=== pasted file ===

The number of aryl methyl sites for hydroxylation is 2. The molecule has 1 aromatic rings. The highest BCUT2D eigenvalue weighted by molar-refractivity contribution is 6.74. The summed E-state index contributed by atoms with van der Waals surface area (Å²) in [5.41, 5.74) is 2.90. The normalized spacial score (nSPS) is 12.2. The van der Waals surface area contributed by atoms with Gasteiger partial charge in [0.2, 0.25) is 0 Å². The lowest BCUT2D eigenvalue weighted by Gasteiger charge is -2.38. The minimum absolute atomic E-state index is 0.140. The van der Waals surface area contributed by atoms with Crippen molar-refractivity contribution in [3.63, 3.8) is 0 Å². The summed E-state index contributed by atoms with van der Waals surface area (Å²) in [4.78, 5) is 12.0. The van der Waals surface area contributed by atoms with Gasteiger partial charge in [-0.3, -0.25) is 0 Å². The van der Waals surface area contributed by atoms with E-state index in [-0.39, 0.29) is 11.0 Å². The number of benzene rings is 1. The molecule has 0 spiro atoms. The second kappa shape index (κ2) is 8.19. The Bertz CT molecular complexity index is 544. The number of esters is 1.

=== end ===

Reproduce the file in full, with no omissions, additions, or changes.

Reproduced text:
The number of aryl methyl sites for hydroxylation is 2. The molecule has 1 aromatic rings. The highest BCUT2D eigenvalue weighted by molar-refractivity contribution is 6.74. The summed E-state index contributed by atoms with van der Waals surface area (Å²) in [5.41, 5.74) is 2.90. The normalized spacial score (nSPS) is 12.2. The van der Waals surface area contributed by atoms with Gasteiger partial charge in [0.2, 0.25) is 0 Å². The lowest BCUT2D eigenvalue weighted by Gasteiger charge is -2.38. The minimum absolute atomic E-state index is 0.140. The van der Waals surface area contributed by atoms with Crippen molar-refractivity contribution in [3.63, 3.8) is 0 Å². The summed E-state index contributed by atoms with van der Waals surface area (Å²) in [4.78, 5) is 12.0. The van der Waals surface area contributed by atoms with Gasteiger partial charge in [-0.3, -0.25) is 0 Å². The van der Waals surface area contributed by atoms with E-state index in [-0.39, 0.29) is 11.0 Å². The number of benzene rings is 1. The molecule has 0 spiro atoms. The second kappa shape index (κ2) is 8.19. The Bertz CT molecular complexity index is 544. The number of esters is 1.